SF Gets First Protected Bike Lane! Drivers Already Violating It

protected_bike_lane.jpgA bicyclist rides in SF's first protected bike lane. Photos by Bryan Goebel.
DPT crews installed San Francisco's first physically separated bike lane this morning on a westbound stretch of an existing bike lane on Market Street between 9th and 10th, and before workers had even finished putting in the final safe-hit post, some drivers began disrespecting it, rolling into the lane, causing bicyclists to merge into auto traffic.

"This isn't going to last long!," one of the DPT workers shouted, as he scrambled to the scene to prevent the driver of an animal control vehicle parked on the sidewalk from breaking through the safe-hit posts (see the photos below the break).

The 35 three-foot tall reflective posts were tacked onto Market Street with AP epoxy, which takes up to 24 hours to dry. While they're designed to flip back up if a driver rolls over them, they're vulnerable until they dry.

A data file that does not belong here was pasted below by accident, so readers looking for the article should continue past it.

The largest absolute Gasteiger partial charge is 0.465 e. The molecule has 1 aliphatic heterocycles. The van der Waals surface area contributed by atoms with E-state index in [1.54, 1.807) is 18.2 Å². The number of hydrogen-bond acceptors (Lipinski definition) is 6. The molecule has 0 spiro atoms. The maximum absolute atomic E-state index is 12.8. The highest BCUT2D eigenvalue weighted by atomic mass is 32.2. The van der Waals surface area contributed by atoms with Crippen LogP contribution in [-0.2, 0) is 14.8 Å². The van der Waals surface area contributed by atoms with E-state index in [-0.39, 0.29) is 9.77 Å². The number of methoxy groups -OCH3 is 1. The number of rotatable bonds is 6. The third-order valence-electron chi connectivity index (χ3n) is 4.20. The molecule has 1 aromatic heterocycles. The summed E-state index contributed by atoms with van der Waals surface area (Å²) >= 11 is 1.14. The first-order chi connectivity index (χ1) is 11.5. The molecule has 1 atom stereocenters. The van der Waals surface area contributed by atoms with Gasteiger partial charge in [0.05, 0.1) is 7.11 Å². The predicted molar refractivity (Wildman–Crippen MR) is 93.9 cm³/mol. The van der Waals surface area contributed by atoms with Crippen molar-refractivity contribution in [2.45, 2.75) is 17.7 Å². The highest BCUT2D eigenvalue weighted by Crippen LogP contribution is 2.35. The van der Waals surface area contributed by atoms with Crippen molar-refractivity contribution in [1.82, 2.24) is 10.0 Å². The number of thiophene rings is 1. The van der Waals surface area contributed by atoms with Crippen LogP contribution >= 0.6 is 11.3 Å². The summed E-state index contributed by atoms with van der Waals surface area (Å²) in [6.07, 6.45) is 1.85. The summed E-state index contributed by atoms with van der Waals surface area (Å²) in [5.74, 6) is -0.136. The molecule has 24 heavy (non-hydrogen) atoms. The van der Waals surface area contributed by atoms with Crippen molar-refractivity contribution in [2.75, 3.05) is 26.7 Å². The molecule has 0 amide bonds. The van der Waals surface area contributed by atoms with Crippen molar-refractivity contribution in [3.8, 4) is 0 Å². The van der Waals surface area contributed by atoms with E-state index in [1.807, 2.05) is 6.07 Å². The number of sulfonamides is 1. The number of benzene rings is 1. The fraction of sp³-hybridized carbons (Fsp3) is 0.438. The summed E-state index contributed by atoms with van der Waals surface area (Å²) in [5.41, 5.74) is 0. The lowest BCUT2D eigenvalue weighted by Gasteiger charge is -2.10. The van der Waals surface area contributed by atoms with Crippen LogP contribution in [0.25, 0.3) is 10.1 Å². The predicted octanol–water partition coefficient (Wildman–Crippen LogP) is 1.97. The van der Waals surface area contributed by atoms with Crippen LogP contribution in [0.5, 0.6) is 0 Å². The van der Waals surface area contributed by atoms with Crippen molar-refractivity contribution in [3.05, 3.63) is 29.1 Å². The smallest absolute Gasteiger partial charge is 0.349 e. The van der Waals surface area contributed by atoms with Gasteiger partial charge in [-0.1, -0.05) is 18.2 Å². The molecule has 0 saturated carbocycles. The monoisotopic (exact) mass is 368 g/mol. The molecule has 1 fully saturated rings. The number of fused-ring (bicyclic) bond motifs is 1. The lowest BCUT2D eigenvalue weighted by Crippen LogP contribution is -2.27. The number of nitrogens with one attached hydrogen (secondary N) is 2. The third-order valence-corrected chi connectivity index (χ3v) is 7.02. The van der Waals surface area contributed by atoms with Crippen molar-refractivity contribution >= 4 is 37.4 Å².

Some passersby suggested the MTA needs to install more signage for drivers, or do something more bold like paint the lane green so drivers get the message they need to stay out. 

Although the protected bike lane is considered a trial, Streetsblog has learned the MTA has plans to turn existing bike lanes into protected lanes on Market from 8th to 12th.

van_in_bike_lane.jpgPlease don't run over the posts!
car_in_bike_lane.jpgA bicyclist is forced out of the protected bike lane, which is 8 feet wide, giving drivers enough room to disrespect the lane.
dpt_crew_with_ap_epoxy.jpgDPT crew puts the AP epoxy on the the base of the post.
prot_1.jpg